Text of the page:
PITTSFIELD — Dominic Dastoli never met Mark Belanger. The former Baltimore Orioles shortstop had stopped playing before Dastoli was born. Yet, that never stopped his interest from being piqued at the idea that a player like Belanger could come from the same hometown as him.
Belanger was born in June of 1944 in Pittsfield. A little over 21 years later, he made his major league debut on Aug. 7, 1965 with the Orioles. He went on to play for more than 15 years in the majors, earning eight Gold Gloves, winning the 1970 World Series and being named an All-Star in 1976.
While in Pittsfield, he led his American Legion team to a third-place finish in the country. Belanger unfortunately passed away in 1998, at the age of 54.
Dastoli, who works for the Golf Channel in Florida, always heard stories about Mark from those that knew him growing up and watched him play for Pittsfield High School. The stories were both epic and plentiful.
“Pittsfield is a baseball town, and I was a fan growing up as a kid. I had the opportunity, playing golf at Berkshire Hills, where Mark’s brother Al would tell me stories about Mark playing for 15-plus years in the major leagues,” Dastoli said on a recent episode of Berkshires Sports Extra. “I was always fascinated by Mark’s story. Having never met Mark, I always had this curiosity about him and how he made it to the big leagues and who helped him make it to the big leagues.”
The thought that Belanger could have made it out of a small town in the Berkshires and become such a big name ball player left Dastoli with a lot of questions. Those inquisitions are being answered now, as he continues with his work on a documentary centered on the former All-Star shortstop.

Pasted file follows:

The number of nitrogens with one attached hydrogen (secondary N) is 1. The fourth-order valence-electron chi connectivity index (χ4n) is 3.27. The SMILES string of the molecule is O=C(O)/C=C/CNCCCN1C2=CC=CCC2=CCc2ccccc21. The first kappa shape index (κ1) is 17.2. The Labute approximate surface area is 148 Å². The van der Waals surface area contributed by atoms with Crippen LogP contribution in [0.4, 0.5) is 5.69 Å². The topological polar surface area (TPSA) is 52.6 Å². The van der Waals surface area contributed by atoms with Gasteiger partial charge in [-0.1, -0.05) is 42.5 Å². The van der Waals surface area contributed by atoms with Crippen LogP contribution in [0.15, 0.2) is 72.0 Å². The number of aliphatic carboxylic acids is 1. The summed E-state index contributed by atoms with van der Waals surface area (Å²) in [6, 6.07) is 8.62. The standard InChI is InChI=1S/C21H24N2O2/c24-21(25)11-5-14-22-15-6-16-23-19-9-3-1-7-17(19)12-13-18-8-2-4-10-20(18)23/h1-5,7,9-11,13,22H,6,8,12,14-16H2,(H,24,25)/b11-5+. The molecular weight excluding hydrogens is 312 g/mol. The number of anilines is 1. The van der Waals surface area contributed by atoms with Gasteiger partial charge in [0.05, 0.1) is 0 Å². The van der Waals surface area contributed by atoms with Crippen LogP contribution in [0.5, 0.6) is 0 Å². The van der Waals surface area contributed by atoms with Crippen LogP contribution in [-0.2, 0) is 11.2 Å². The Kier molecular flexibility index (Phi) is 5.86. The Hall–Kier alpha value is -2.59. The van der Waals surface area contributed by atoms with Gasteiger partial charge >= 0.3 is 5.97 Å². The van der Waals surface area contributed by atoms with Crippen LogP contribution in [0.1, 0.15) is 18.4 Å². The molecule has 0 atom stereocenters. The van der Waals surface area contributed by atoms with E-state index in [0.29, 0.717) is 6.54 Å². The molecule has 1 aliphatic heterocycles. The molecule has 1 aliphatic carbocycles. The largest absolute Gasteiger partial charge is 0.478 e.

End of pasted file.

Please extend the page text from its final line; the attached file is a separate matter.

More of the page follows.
Belanger Film is still a year or two away from becoming a full reality, but there is currently a five-minute trailer on the BelangerFilm.com site, which was also on display at the Baseball in the Berkshires exhibit earlier this year at Arrowhead.
“This will eventually be an hour long film,” said Dastoli. “The purpose of the film is exploring the whys in life. Why did he pursue this, and the ‘who’ behind that. His brother was an important ‘who’ to push him to play up to older competition. Mark’s wife Dee played a big role as well. We’ve gone to Baltimore to interview his two sons; we’re going again to interview Boog Powell and Dan Duquette.”
Dastoli will also be back in his native Pittsfield in November to speak with Mark’s older brother, Al, and sister, Linda. He also has plans to speak with old PHS friends of Belanger, Dick, Ray and Felix.
Belanger’s story is no doubt an interesting one. As Dastoli says in the trailer, “he had a gift with his glove, but not with his bat.” He still owns the third lowest batting average of all time, given a certain number of plate appearances, yet managed to stay on the field for a decade and a half. That was due to his play at shortstop, which saw him hold the all-time fielding percentage record at the position at the time of his retirement. That number remains in the top-30 all-time currently.
“Teammates just swore by the leadership that Mark provided in the field, directing everybody based on player tendencies at bat” praised Dastoli. “He was a master at situational baseball. A great presence in the clubhouse. It is tough to judge someone solely on a batting average. Mark’s value, in a lot of ways, was almost intangible.”
For more information on the documentary, visit the website www.BelangerFilm.com, where you can sign up for newsletter updates on its progress or help the cause by donating to the project. Dastoli can be reached directly at BerkshireFilms@gmail.com.
You can view the Dastoli interview in its entirety by visiting berkshiressportsextra.podbean.com/ctsb-simulcast